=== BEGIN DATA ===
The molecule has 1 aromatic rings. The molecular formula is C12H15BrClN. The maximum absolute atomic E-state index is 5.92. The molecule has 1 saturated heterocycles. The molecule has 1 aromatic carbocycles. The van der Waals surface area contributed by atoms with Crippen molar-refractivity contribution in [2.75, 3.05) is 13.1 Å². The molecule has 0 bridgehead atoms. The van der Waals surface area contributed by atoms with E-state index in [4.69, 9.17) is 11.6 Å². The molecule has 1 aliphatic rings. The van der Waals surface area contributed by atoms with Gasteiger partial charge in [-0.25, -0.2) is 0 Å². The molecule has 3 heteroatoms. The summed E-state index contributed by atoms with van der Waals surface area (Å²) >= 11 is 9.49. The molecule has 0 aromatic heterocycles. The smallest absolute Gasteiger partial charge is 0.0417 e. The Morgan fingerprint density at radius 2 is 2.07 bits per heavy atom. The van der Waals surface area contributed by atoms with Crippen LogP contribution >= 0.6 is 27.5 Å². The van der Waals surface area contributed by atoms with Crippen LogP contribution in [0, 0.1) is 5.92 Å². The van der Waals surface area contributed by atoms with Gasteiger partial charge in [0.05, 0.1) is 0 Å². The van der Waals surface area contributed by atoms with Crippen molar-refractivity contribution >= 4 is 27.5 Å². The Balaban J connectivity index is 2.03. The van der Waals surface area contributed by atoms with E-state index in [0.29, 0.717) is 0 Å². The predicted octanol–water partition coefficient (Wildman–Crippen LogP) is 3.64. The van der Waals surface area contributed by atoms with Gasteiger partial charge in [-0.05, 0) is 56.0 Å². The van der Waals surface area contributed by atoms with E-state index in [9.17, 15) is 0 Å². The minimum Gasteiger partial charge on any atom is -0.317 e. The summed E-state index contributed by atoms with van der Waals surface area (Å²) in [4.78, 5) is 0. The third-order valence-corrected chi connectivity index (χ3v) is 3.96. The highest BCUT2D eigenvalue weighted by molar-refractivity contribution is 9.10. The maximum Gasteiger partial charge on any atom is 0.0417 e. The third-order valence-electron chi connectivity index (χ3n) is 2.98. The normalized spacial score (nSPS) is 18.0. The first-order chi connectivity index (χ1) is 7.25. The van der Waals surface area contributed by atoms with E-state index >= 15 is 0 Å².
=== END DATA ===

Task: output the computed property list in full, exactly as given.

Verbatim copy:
The molecule has 1 aromatic rings. The molecular formula is C12H15BrClN. The maximum absolute atomic E-state index is 5.92. The molecule has 1 saturated heterocycles. The molecule has 1 aromatic carbocycles. The van der Waals surface area contributed by atoms with Crippen molar-refractivity contribution in [2.75, 3.05) is 13.1 Å². The molecule has 0 bridgehead atoms. The van der Waals surface area contributed by atoms with E-state index in [4.69, 9.17) is 11.6 Å². The molecule has 1 aliphatic rings. The van der Waals surface area contributed by atoms with Gasteiger partial charge in [-0.25, -0.2) is 0 Å². The molecule has 3 heteroatoms. The summed E-state index contributed by atoms with van der Waals surface area (Å²) >= 11 is 9.49. The molecule has 0 aromatic heterocycles. The smallest absolute Gasteiger partial charge is 0.0417 e. The Morgan fingerprint density at radius 2 is 2.07 bits per heavy atom. The van der Waals surface area contributed by atoms with Crippen LogP contribution >= 0.6 is 27.5 Å². The van der Waals surface area contributed by atoms with Crippen LogP contribution in [0, 0.1) is 5.92 Å². The van der Waals surface area contributed by atoms with Gasteiger partial charge in [0.05, 0.1) is 0 Å². The van der Waals surface area contributed by atoms with Crippen molar-refractivity contribution >= 4 is 27.5 Å². The Balaban J connectivity index is 2.03. The van der Waals surface area contributed by atoms with E-state index in [0.29, 0.717) is 0 Å². The predicted octanol–water partition coefficient (Wildman–Crippen LogP) is 3.64. The van der Waals surface area contributed by atoms with Gasteiger partial charge in [-0.05, 0) is 56.0 Å². The van der Waals surface area contributed by atoms with E-state index in [9.17, 15) is 0 Å². The minimum Gasteiger partial charge on any atom is -0.317 e. The summed E-state index contributed by atoms with van der Waals surface area (Å²) in [4.78, 5) is 0. The third-order valence-corrected chi connectivity index (χ3v) is 3.96. The highest BCUT2D eigenvalue weighted by molar-refractivity contribution is 9.10. The maximum Gasteiger partial charge on any atom is 0.0417 e. The third-order valence-electron chi connectivity index (χ3n) is 2.98. The normalized spacial score (nSPS) is 18.0. The first-order chi connectivity index (χ1) is 7.25. The van der Waals surface area contributed by atoms with E-state index >= 15 is 0 Å².